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Pennsylvania: Consumer data privacy bill laid before House of Representatives

On November 15, 2023, the Pennsylvania General Assembly reported that House Bill 1201 for An Act providing consumer data privacy, for duties of controllers and for duties of processors; and imposing penalties was amended by the Committee on Commerce of the Pennsylvania House of Representatives, after it had been laid before the House on May 19, 2023 and referred to the Committee on Commerce on the same date. In the House, there was a unanimous vote from the majority and minority leaders of the Committee on Commerce to report the bill to the General Assembly.

Scope

The bill applies to legal entities that determine the purpose and means of processing consumer personal information, doing business within Pennsylvania, and:

  • have an annual gross revenue of more than $10 million; 
  • buy or receive personal information of at least 50,000 consumers for commercial purposes; or 
  • derive at least 50% of annual revenue from the sale of consumer personal information. 

The bill would also apply to an entity that controls a different legal entity that meets the standards outlined above. The bill, as amended, defines personal data to include any information that can be reasonably linked to an identifiable individual. Personal data does not include that data which is publicly identified or converted to a mathematical representation.   

Data subject rights

Under the bill, a consumer is granted the right to:  

  • confirm the processing of their data, unless doing so would reveal trade secrets; 

  • correct inaccuracies of personal data; 

  • delete personal data; 

  • obtain copies of personal data processed in a portable, readily usable, and transferrable format; and 

  • opt out of processing for targeted advertising, sale of personal data, or profiling with automated means.

Controllers are required to comply with consumer requests no later than 45 days after receipt, which can be extended by an additional 45 days when reasonably necessary.  

Obligations

The bill establishes data processing principles and introduces vendor management requirements as well as an obligation to conduct Data Protection Impact Assessments (DPIAs) in certain circumstances. Regarding sensitive data, the bill confirms such data should not be processed without the consumer's consent or parental consent in the case of a minor. 

Controllers must also provide an effective mechanism for the revocation of consumer consent which is no more difficult than the method through which consent was provided. Once a request to stop processing is received, the controller must no longer process the personal data within 15 days.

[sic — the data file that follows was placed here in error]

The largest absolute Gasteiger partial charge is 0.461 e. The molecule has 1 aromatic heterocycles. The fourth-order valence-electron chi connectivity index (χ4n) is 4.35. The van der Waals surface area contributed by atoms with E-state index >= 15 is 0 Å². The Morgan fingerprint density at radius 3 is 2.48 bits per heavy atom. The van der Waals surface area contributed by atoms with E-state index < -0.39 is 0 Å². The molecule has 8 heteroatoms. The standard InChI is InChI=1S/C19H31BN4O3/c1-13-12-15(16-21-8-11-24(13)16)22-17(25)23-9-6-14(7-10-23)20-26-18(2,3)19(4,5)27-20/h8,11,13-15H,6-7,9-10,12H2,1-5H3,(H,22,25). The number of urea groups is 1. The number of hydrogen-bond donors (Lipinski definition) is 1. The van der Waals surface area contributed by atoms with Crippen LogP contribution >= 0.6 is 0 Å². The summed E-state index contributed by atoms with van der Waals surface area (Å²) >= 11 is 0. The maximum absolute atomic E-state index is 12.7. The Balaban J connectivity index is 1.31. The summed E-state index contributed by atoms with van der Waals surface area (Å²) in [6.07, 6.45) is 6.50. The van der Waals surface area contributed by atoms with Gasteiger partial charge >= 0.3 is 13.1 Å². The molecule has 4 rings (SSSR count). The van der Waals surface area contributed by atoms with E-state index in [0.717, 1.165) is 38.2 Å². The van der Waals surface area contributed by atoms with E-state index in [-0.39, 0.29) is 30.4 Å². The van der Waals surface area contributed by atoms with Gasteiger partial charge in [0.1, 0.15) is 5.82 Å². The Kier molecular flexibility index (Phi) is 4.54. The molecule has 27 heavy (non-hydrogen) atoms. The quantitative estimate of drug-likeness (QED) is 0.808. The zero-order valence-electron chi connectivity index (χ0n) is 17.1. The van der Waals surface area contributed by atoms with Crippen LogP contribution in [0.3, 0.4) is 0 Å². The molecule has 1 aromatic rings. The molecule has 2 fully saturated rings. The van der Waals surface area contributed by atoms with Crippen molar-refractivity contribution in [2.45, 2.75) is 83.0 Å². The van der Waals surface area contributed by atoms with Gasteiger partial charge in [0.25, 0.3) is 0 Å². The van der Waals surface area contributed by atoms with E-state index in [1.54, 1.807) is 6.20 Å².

In relation to disclosure, a privacy notice must be provided to consumers which includes, among other things, information regarding the sharing of personal data with third parties and the purpose of data processing. The privacy notice also requires the controller to provide an active email address or other online mechanisms that the consumer can use to contact the controller. 

Enforcement

The Pennsylvania Attorney General (AG) has the exclusive power to enforce the bill and there is no private right of action currently provided. Violations of the bill are provided a 60-day cure period. 

If enacted, the bill would take effect in six months. 

You can read the bill here and track its progress here.

Update: December 14, 2023

Bill amended on second consideration in House

On December 13, 2023, the bill was amended on second consideration and it was recommitted, on the same date, to the Committee of Appropriations. The amendments introduce a minor linguistic clarification concerning the definition of controller under the bill.

You can read the bill as amended here and track its progress here.

Update: March 19, 2024

Bill passed on third consideration in House

On March 18, 2024, the bill was passed by the House of Representatives on third consideration.

You can read the bill as passed here and track its progress here.

Update: April 5, 2024

Bill referred to Senate Committee

On March 18, 2024, the bill was referred to the Senate Communications and Technology Committee.

You can read the bill here and track its progress here.

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